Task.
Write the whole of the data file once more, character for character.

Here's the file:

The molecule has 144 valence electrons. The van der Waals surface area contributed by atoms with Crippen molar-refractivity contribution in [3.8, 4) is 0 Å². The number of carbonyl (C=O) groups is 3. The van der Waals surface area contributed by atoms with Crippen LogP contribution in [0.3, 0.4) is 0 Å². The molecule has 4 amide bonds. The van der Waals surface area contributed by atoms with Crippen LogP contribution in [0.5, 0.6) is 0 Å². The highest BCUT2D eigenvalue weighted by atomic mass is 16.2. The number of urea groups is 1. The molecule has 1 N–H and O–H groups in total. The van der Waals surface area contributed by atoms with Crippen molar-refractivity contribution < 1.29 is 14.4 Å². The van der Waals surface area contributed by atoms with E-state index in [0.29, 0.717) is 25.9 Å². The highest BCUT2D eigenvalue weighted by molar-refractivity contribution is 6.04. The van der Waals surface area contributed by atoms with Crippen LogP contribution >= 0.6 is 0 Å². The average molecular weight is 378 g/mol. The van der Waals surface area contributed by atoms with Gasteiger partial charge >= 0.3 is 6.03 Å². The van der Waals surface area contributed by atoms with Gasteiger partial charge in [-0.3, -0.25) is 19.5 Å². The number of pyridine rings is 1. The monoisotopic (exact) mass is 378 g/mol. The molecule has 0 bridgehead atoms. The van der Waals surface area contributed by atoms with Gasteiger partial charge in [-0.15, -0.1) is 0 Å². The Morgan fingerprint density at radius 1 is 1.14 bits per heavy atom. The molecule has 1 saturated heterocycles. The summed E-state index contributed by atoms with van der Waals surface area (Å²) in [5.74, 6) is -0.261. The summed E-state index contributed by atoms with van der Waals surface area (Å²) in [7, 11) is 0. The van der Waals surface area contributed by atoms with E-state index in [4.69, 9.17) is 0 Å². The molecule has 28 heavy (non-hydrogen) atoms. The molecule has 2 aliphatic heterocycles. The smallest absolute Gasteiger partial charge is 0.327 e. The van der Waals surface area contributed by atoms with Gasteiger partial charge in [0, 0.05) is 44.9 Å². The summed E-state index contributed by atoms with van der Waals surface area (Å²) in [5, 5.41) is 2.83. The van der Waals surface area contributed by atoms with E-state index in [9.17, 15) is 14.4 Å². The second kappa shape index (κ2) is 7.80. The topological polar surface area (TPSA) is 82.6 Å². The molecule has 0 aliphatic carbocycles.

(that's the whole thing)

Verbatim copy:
The molecule has 144 valence electrons. The van der Waals surface area contributed by atoms with Crippen molar-refractivity contribution in [3.8, 4) is 0 Å². The number of carbonyl (C=O) groups is 3. The van der Waals surface area contributed by atoms with Crippen LogP contribution in [0.3, 0.4) is 0 Å². The molecule has 4 amide bonds. The van der Waals surface area contributed by atoms with Crippen LogP contribution in [0.5, 0.6) is 0 Å². The highest BCUT2D eigenvalue weighted by atomic mass is 16.2. The number of urea groups is 1. The molecule has 1 N–H and O–H groups in total. The van der Waals surface area contributed by atoms with Crippen molar-refractivity contribution < 1.29 is 14.4 Å². The van der Waals surface area contributed by atoms with E-state index in [0.29, 0.717) is 25.9 Å². The highest BCUT2D eigenvalue weighted by molar-refractivity contribution is 6.04. The van der Waals surface area contributed by atoms with Crippen LogP contribution >= 0.6 is 0 Å². The average molecular weight is 378 g/mol. The van der Waals surface area contributed by atoms with Gasteiger partial charge >= 0.3 is 6.03 Å². The van der Waals surface area contributed by atoms with Gasteiger partial charge in [-0.3, -0.25) is 19.5 Å². The number of pyridine rings is 1. The monoisotopic (exact) mass is 378 g/mol. The molecule has 0 bridgehead atoms. The van der Waals surface area contributed by atoms with Gasteiger partial charge in [-0.15, -0.1) is 0 Å². The Morgan fingerprint density at radius 1 is 1.14 bits per heavy atom. The molecule has 1 saturated heterocycles. The summed E-state index contributed by atoms with van der Waals surface area (Å²) in [5.74, 6) is -0.261. The summed E-state index contributed by atoms with van der Waals surface area (Å²) in [7, 11) is 0. The van der Waals surface area contributed by atoms with E-state index in [4.69, 9.17) is 0 Å². The molecule has 28 heavy (non-hydrogen) atoms. The molecule has 2 aliphatic heterocycles. The smallest absolute Gasteiger partial charge is 0.327 e. The van der Waals surface area contributed by atoms with Gasteiger partial charge in [0, 0.05) is 44.9 Å². The summed E-state index contributed by atoms with van der Waals surface area (Å²) in [5, 5.41) is 2.83. The van der Waals surface area contributed by atoms with E-state index in [9.17, 15) is 14.4 Å². The second kappa shape index (κ2) is 7.80. The topological polar surface area (TPSA) is 82.6 Å². The molecule has 0 aliphatic carbocycles.